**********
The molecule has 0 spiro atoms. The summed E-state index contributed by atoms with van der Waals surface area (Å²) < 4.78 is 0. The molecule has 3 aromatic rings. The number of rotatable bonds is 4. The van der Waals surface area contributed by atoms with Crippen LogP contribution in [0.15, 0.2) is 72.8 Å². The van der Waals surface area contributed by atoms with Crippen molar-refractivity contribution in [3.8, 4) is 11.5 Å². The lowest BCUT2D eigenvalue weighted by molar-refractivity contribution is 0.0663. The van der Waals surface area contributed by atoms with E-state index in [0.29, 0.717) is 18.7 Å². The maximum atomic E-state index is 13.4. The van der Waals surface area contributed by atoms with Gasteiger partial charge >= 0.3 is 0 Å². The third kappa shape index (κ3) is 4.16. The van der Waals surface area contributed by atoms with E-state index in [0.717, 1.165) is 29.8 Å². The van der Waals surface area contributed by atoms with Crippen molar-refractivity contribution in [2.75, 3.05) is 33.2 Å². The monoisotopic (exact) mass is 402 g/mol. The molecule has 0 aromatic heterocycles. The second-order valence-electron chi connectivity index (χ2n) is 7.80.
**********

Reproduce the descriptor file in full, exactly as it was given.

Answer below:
The molecule has 0 spiro atoms. The summed E-state index contributed by atoms with van der Waals surface area (Å²) < 4.78 is 0. The molecule has 3 aromatic rings. The number of rotatable bonds is 4. The van der Waals surface area contributed by atoms with Crippen LogP contribution in [0.15, 0.2) is 72.8 Å². The van der Waals surface area contributed by atoms with Crippen molar-refractivity contribution in [3.8, 4) is 11.5 Å². The lowest BCUT2D eigenvalue weighted by molar-refractivity contribution is 0.0663. The van der Waals surface area contributed by atoms with E-state index in [0.29, 0.717) is 18.7 Å². The maximum atomic E-state index is 13.4. The van der Waals surface area contributed by atoms with Gasteiger partial charge >= 0.3 is 0 Å². The third kappa shape index (κ3) is 4.16. The van der Waals surface area contributed by atoms with E-state index in [0.717, 1.165) is 29.8 Å². The van der Waals surface area contributed by atoms with Crippen molar-refractivity contribution in [2.75, 3.05) is 33.2 Å². The monoisotopic (exact) mass is 402 g/mol. The molecule has 0 aromatic heterocycles. The second-order valence-electron chi connectivity index (χ2n) is 7.80.